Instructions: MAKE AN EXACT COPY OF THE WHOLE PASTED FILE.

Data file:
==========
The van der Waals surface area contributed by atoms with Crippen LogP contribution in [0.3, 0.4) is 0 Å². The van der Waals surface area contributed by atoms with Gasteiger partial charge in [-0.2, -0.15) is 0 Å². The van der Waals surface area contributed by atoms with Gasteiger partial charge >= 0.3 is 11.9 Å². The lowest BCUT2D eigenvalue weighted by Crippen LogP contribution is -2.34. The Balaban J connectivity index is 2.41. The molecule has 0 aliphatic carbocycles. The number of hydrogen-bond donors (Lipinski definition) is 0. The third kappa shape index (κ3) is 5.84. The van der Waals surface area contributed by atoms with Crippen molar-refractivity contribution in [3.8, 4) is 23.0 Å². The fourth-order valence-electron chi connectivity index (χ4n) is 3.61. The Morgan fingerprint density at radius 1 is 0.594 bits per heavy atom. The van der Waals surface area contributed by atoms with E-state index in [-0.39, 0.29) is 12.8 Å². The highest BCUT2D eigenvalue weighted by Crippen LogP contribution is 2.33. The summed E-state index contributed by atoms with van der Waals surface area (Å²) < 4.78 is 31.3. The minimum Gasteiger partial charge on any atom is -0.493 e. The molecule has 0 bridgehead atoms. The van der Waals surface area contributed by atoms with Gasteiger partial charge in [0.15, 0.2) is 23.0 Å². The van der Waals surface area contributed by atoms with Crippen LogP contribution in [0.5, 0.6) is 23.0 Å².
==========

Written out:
The van der Waals surface area contributed by atoms with Crippen LogP contribution in [0.3, 0.4) is 0 Å². The van der Waals surface area contributed by atoms with Gasteiger partial charge in [-0.2, -0.15) is 0 Å². The van der Waals surface area contributed by atoms with Gasteiger partial charge >= 0.3 is 11.9 Å². The lowest BCUT2D eigenvalue weighted by Crippen LogP contribution is -2.34. The Balaban J connectivity index is 2.41. The molecule has 0 aliphatic carbocycles. The number of hydrogen-bond donors (Lipinski definition) is 0. The third kappa shape index (κ3) is 5.84. The van der Waals surface area contributed by atoms with Crippen molar-refractivity contribution in [3.8, 4) is 23.0 Å². The fourth-order valence-electron chi connectivity index (χ4n) is 3.61. The Morgan fingerprint density at radius 1 is 0.594 bits per heavy atom. The van der Waals surface area contributed by atoms with E-state index in [-0.39, 0.29) is 12.8 Å². The highest BCUT2D eigenvalue weighted by Crippen LogP contribution is 2.33. The summed E-state index contributed by atoms with van der Waals surface area (Å²) < 4.78 is 31.3. The minimum Gasteiger partial charge on any atom is -0.493 e. The molecule has 0 bridgehead atoms. The van der Waals surface area contributed by atoms with Gasteiger partial charge in [0.15, 0.2) is 23.0 Å². The van der Waals surface area contributed by atoms with Crippen LogP contribution in [0.5, 0.6) is 23.0 Å².